Hamas is infamous for its terrorist attacks against Israel and its desire to form an Islamic government, but once elected to the Palestinian Legislative Council it will likely lay down its arms, run the government better, and live more peacefully beside Israel, said academic speakers at a conference at Ben-Gurion University of the Negev on Wednesday.
"If Hamas wins and enters the government I am sure they will give up the struggle in practical means and be much more committed to the peace environment - much more than Fatah," said Dr. Asad Ghanem, a Palestinian-Israeli political scientist and chair of the international division of the Department of Political Science at the University of Haifa.
Ghanem, who defines himself as secular, was one of several academics from Israel, the Palestinian Authority and the US who spoke at the conference which focused on public debate and Middle East reforms.
The likelihood of Hamas being part of the next Palestinian Legislative Council following Wednesday's elections has posed many questions for the future of relations between Israel and the PA, and between the PA and its financial supporters, including the US and the European Union.
Hamas does not recognize Israel. Its charter calls for the destruction of the Jewish state and the creation of an Islamic state in its stead.
But were Hamas to continue to fight Israel, it would not be able to fulfill its other platform promises, mainly economic and social stability, said Dr. Usama Shahwan, of Bethlehem University.
Shahwan, a professor of public administration and the director of Civic Forum Institute - Palestine, said Hamas's campaign promises, which focus on fighting corruption and other social reforms, require a stable environment.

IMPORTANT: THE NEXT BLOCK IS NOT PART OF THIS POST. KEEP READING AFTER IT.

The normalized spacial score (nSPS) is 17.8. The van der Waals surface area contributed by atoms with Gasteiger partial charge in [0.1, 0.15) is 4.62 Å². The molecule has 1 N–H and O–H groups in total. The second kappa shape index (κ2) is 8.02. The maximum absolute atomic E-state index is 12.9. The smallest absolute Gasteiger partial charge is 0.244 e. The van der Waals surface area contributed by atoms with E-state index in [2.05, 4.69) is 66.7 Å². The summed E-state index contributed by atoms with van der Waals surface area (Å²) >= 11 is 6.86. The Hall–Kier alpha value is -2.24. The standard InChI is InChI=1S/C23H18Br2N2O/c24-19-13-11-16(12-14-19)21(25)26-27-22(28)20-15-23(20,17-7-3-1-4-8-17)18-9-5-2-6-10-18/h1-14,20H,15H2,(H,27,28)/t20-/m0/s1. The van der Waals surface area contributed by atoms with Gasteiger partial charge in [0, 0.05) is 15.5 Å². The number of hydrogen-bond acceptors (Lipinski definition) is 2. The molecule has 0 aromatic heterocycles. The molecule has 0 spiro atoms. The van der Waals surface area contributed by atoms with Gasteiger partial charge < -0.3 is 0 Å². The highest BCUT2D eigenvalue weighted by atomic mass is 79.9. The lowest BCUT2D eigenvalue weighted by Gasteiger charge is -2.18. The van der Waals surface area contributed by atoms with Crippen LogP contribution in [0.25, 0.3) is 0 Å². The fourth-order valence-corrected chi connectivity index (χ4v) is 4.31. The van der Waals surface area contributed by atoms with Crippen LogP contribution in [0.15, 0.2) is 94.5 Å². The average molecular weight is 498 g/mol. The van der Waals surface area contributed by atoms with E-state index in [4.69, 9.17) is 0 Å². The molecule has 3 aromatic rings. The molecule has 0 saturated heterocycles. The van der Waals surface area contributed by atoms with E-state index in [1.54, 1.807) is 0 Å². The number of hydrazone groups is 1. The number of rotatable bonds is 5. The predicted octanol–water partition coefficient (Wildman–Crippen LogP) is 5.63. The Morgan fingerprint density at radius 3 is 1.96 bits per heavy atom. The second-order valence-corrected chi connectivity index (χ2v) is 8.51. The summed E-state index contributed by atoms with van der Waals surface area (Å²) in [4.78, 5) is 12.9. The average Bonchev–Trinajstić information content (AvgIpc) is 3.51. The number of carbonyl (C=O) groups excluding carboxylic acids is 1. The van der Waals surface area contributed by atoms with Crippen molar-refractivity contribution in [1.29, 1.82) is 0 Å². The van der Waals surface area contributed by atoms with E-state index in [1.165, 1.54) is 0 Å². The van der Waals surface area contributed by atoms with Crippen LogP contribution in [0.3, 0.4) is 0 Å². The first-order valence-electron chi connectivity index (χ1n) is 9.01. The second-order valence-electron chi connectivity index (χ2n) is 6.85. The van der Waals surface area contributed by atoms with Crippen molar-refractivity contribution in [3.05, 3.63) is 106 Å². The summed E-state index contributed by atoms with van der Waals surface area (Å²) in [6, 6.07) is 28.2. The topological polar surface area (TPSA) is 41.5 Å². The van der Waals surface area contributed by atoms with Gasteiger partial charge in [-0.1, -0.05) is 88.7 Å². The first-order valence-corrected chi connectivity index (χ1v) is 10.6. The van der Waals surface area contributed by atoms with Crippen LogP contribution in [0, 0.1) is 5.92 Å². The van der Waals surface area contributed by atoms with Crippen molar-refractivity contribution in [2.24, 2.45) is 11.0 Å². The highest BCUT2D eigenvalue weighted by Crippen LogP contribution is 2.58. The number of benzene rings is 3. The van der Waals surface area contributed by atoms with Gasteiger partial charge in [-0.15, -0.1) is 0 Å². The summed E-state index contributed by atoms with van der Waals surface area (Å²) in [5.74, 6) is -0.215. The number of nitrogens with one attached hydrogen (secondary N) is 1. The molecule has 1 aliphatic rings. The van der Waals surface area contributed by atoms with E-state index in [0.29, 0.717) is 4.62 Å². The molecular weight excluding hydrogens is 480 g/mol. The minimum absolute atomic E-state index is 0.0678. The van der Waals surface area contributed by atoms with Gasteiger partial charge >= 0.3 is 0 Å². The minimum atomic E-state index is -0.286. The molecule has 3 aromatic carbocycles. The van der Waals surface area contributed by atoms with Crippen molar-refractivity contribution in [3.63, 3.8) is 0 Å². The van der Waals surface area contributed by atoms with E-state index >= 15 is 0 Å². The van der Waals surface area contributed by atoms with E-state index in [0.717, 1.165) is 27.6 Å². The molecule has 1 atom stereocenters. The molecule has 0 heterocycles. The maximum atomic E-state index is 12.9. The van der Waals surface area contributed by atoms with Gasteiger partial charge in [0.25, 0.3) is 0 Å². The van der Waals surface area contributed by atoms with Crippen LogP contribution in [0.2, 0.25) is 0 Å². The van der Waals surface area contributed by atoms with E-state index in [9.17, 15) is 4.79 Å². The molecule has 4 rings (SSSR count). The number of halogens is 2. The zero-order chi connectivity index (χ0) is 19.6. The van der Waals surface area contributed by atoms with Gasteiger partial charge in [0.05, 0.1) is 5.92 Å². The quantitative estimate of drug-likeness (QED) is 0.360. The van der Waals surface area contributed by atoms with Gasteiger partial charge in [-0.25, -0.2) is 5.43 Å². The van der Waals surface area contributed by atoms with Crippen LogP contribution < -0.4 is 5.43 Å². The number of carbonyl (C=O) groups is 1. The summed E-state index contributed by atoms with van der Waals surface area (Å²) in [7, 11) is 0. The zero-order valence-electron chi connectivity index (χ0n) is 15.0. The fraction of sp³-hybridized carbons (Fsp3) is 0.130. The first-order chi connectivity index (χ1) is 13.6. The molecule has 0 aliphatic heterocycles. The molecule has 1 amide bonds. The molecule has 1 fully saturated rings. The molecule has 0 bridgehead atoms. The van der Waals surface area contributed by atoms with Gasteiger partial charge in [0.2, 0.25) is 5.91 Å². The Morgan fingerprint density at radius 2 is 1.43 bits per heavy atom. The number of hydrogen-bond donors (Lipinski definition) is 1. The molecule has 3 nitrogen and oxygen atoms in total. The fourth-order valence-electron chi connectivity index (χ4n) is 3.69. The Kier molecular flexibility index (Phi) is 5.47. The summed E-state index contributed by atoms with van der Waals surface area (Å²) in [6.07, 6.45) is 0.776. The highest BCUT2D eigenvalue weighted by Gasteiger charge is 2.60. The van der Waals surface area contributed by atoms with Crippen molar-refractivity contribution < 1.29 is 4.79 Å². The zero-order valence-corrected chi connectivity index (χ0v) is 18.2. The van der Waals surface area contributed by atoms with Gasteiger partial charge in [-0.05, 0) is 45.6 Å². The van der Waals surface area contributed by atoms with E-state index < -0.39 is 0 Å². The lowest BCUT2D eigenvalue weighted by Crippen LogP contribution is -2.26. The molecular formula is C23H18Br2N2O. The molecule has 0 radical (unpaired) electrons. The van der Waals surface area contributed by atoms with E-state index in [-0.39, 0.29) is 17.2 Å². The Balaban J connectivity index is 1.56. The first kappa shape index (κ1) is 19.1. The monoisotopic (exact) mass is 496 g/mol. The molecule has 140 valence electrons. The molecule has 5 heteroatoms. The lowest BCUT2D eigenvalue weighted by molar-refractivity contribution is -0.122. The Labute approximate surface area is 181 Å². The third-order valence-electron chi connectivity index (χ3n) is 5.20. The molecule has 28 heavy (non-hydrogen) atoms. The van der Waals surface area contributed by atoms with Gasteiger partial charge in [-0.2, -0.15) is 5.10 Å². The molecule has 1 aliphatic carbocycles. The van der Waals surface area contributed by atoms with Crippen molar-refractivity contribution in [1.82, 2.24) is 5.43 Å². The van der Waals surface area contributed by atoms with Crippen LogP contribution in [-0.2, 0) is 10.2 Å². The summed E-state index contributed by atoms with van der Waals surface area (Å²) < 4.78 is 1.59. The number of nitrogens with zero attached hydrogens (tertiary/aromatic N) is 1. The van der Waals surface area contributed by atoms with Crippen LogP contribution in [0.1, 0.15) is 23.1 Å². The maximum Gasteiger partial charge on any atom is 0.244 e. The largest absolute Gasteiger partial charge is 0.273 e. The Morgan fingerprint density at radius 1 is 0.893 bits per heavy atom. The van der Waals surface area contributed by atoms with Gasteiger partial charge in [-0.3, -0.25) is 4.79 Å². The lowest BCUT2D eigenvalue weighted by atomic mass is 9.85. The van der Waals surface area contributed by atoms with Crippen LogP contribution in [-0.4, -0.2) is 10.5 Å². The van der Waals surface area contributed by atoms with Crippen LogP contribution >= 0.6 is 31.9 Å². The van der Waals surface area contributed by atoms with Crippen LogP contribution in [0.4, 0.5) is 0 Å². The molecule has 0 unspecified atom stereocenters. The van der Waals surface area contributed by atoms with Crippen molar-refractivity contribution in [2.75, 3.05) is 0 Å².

But its political agenda, which calls for a continuation of resistance against Israel, will "bring an Israeli response, which will make those social and economic agendas untenable."
"They have to deliver the goods to the citizens... so they will need to make a rational choice," Ghanem said, echoing Shahwan. He added, "Hamas is not a worse case scenario. We can live here in peace with Hamas."
If Fatah wins a large minority it will have a difficult time running the government because its members have divergent views. "[They are] like the Likud," said Ghanem. "[But] Hamas is unified so on a practical level it might be more successful."
Shahwan warned that settlements and the security fence, which together cut off many Palestinians from their land and fragments the West Bank, makes the creation of a future Palestinian state difficult and that this could give Hamas too much power.
"People have started to think that the two-state solution is a joke. This may help Hamas in the future. So, we need Israel to rethink its policies in the West Bank," Shahwan said.
Nathan Brown, a professor at George Washington University, was pessimistic about the chances of achieving peace with Hamas.
"Hamas, like the Muslim Brotherhood in Egypt, has a clear legislative agenda, unlike current deputies and they might show up and do the work," said Brown, who once did a fellowship at BGU and is now here to serve as an election observer with the National Democratic Institute. "I think it will lead to a different flavor of politics, but I'm not very positive about the long run."
The Muslim Brotherhood, an outlawed Egyptian political party whose agenda includes forming an Islamist state, participated in its country's recent parliamentary elections. Although the government stopped some from voting in districts supportive of the Brotherhood, the Brotherhood increased its power within Egypt's parliament.
Ashraf Rady, an Egyptian journalist, said that even if the development of democracy in the Arab led to Islamists coming to power, it would still bring better relations with Israel, because "personal interests" win out over ideology. "The Muslim Brotherhood would not abolish ties with Israel. Nobody wants war."
While it has not opposed the participation of Hamas in the PLC elections, the US - along with Israel and the European Union - has stated it would have no relations with Hamas if they come to power.
However Dr. Husam Muhammad of the University of Central Oklahoma, said the "US must support the results even if Islamists win, if it wants to support democracy and wants any credibility."
Future reform of the Palestinian Authority is unlikely, according to the academics. A combination of no power, no strategy, dependence on foreign technical and financial advisers, and being in a neighborhood of undemocratic regimes would all impede PA reform.
The PA is "surrounded by undemocratic regimes which don't feel comfortable with the emergence of a democratic state in their midst," said Shahwan, "and therefore may do anything to prevent it from happening."